The Columbus journal. (Columbus, Neb.) 1874-1911, September 02, 1903, Image 4

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r t k
I . ...
Matters In
Northwestern Read Give Out Treat-
merit It Hae Successfully Tested.
The prescription known as "The P.
K. M. V. R. R- Hog Kenedy," for
prevention of hog cholera or swine
plague is bow beiag published by the
Chicago tc. Northwestern Railway
coaipaay for the benefit of all con
cerned. The prescriptiom and direc
tions are as follows:
No. 1 Trollae, two quarts; kero
sene, two quarts. No. 3 Tincture
aconite. No. 4 Sulphuroid, fire
pounds; sulphur, five pounds.
No. 1 of this remedy acts on the
liver and keeps the lungs in a healthy
condition. No. 3 stimulates and pro
tects the heart. No. 4 keeps the blood
pure and free from disease.
Directions If the hogs have been
exposed to the disease, take food and
water away from them and give
twice daily for five to eight days, Nos.
1. 3 and 4, in slop, made from shorts
and oil meal, as follows: No. 1, one
tahlespoonful to each hog weighing
100 pounds or over. Hogs weighing
50 to CO pounds, one tablespoonful to
two hogs. No. 3, for hogs weighing
100 pounds or more, one tablespoon-
f ul to five hogs. Sboats, weighing 50 to
60 pounds, one tablespoonful to eight
to ten of them. No. 4, give to each
hog weighing over 50 pounds, one
tablespoonful. To prevent disease
when hogs have not been exposed,
give Nos. . 3 and 4 twice daily for
three days, then once a week. When
disease is in the neighborhood be
more careful with hogs and feed med
icine oftener. Keep pens disinfect
ed with air slaked lime. Each num
ber must be kept separate until fed.
Feed all three numbers together. This
remedy will in no way injure piggy
The Omaha retail price for the
drugs in Ibis preparation are:
Troline. $1.40 per gallon; kerosene
oil, 15 cents per gallon (lowest grade
is best): tinctured aconite root, U. 8.,
90 cents per pint; sulphuroid, 35
cents per pound; sulphur, 5 cents per
Many Victims of Fakir.
NORFOLK. More fanners who bit
at the medicine fake a few days ago
are coming to light every day and
two of them have just filed attach
ment papers in court, by which they
hope to secure the immense diamond
left by the wily Shields as a deposit
for a check. They are prominent citi
zens of their community and signed
their names to notes for $63 and $$5
Prairie Chickens Plentiful.
Chief Game Warden Carter return
ed to his headquarters at the capitol
Monday from a tour, lasting almost
two weeks, of the counties in north
ern Nebraska, the heart of the prairie
chicken country. During his absence
he ferreted out three violations of
the game laws, and secured the con
viction of as many chicken shooters,
two in Antelope county and one in
Holt. Mr. Carter reports that the
chickens are very plentiful.
Beatrice Bey Is Successful.
BEATRICE. Henry Wolf, a young
man 18 years of age. who left Bea
trice two years ago with only 70
cents in his pockets, has written to
his parents in this city that he is
now at Port Clearance. Alaska, on
board a ship, and is meeting with
splendid success.
That White Catfish.
Superintendent W. J. O'Brien of the
state hatcheries recently announced
that he had caught a fifty pound
white catfish in overflow water of the
Missouri river. Few fishermen have
ever heard of a variety called the
white catfish and some do not believe
that there i ssuch a thing. Mr.
O'Brien took the fish to the hatcher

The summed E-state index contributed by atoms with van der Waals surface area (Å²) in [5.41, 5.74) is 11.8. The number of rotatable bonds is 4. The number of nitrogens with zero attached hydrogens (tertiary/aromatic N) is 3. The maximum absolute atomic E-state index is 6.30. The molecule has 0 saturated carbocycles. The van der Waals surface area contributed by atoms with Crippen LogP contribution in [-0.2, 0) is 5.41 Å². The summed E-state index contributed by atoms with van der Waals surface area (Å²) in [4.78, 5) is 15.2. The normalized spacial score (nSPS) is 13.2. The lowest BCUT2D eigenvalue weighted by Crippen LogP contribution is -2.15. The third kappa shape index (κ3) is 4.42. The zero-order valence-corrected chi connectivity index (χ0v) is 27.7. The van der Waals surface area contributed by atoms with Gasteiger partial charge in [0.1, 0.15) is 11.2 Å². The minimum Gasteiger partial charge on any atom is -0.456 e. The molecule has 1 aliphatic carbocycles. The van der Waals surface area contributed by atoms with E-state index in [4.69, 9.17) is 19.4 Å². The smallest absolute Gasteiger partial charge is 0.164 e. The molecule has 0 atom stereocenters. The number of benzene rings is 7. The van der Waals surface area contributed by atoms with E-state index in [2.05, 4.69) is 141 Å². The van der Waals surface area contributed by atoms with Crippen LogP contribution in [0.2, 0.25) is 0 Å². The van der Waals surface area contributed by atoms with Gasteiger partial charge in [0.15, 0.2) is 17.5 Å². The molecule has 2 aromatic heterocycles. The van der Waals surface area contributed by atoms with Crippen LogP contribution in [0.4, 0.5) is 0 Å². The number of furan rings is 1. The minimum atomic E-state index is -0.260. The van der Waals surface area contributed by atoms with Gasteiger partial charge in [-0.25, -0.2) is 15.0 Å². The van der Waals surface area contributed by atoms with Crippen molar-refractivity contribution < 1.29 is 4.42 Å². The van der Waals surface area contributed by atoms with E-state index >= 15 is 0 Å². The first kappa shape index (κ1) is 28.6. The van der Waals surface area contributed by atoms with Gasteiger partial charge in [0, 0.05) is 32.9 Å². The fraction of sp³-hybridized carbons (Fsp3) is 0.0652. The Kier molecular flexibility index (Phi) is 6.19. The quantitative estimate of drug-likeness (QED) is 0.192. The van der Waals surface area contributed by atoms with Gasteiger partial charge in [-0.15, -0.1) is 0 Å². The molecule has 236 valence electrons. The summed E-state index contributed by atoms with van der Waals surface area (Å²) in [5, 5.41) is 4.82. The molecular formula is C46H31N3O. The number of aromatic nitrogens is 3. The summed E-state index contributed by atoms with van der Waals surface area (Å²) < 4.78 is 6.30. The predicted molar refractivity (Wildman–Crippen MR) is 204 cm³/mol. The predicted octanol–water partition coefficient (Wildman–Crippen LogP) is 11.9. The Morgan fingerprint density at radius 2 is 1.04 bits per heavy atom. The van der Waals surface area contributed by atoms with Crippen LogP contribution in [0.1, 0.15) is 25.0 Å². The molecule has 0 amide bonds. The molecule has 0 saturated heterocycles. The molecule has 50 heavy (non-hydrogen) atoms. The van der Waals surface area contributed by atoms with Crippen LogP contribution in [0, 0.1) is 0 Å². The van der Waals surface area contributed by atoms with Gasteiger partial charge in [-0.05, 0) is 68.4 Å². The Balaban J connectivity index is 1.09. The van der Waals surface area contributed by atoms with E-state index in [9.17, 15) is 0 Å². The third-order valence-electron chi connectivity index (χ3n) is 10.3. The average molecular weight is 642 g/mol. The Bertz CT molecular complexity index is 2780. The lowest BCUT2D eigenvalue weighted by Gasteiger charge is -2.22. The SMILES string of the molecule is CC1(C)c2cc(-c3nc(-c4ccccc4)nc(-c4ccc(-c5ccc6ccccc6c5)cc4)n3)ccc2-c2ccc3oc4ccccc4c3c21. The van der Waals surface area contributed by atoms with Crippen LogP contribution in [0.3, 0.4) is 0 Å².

ies. He got it there in good condi
tion, but later it became sick and he
feared it would die. It has recovered
its health and will be placed on ex
hibition in the fisheries building at
the state fair. Fishermen who have
never seen one of this kind will then
have a chance to gratify their curi
osity. The man who wears the pinching
shoe knows better than any one else
where it hurts most.
Unearth Eisht Skeletons.
PLATTSMOUTH. While plowing
on the farm of W. H. Baker, five
miles northwest of Plattsmouth. eight
skeletons were unearthed by Ray Wes
ley and Frank Barker. The bones are
supposed to be those of Indians, and
some of them appeared to be the re
mains of children. The teeth and
some of the bones were picked up and
kept for farther examination. The
heavy rains had washed the dirt from
the side of the hill.
Sues Railread far Damages.
WEST POINT. Suit was filed in
the district court of Cuming county
against the Northwestern Railroad
Company by Mrs. Werner, wife of
the man killed some months ago in
the railroad yards in this city. Dam
ages are laid at $5,000. and negUgence
of the company's servants is alleged.
Service of the summons was made
upon the engineer of the train which
killed Werner, the engineer being
nude a party defendant.
. Parmer's Wife Gees te Asylum.
WEST POINT. Mrs. Kate Ringel.
Tjfe of Adam Ringel, a well known
swmer. was adjudged insane by the
commissioners and taken to the asy
lum at Lincoln.
WW Attend Pert Riley Maneuver.
FREMONT. The 'signal company
of the Nebraska National Guards ex-
yaets te attend the maneuvers at Fort
nay with the regmlara and one regi-
ef the state troops.
The Copp's Memorial Free Will Bap
tist church at Adams was dedicated
Sunday. The church cost $2,050 and
was free from debt.
The 'Buffalo county institute, which
was held in Kearney, proved to be one
of the most successful institutes ever
held in the county. About 150 teach
ers were enrolled. - t
At a meeting of the officers of the
Gage County Old Settlers association
it was decided to hold the annual pic
nic on the Chautauqne grounds Wed
nesday, September 28.
A gang of railroad surveyors have
been operating on the west side of
the Blue river near Blue Springs dur
ing the last week and it is rumored
that the Union Pacific road intendB
to run its line to Wymore and tap
the trade now controlled by the Bur
lington. The National Society of the Army
of the Philippiaea will hold its fourth
annual convention at St. Pasl, August
31 to September 2. For the Nebraska
veterans the Northwestern railroad
has been selected 'as the official route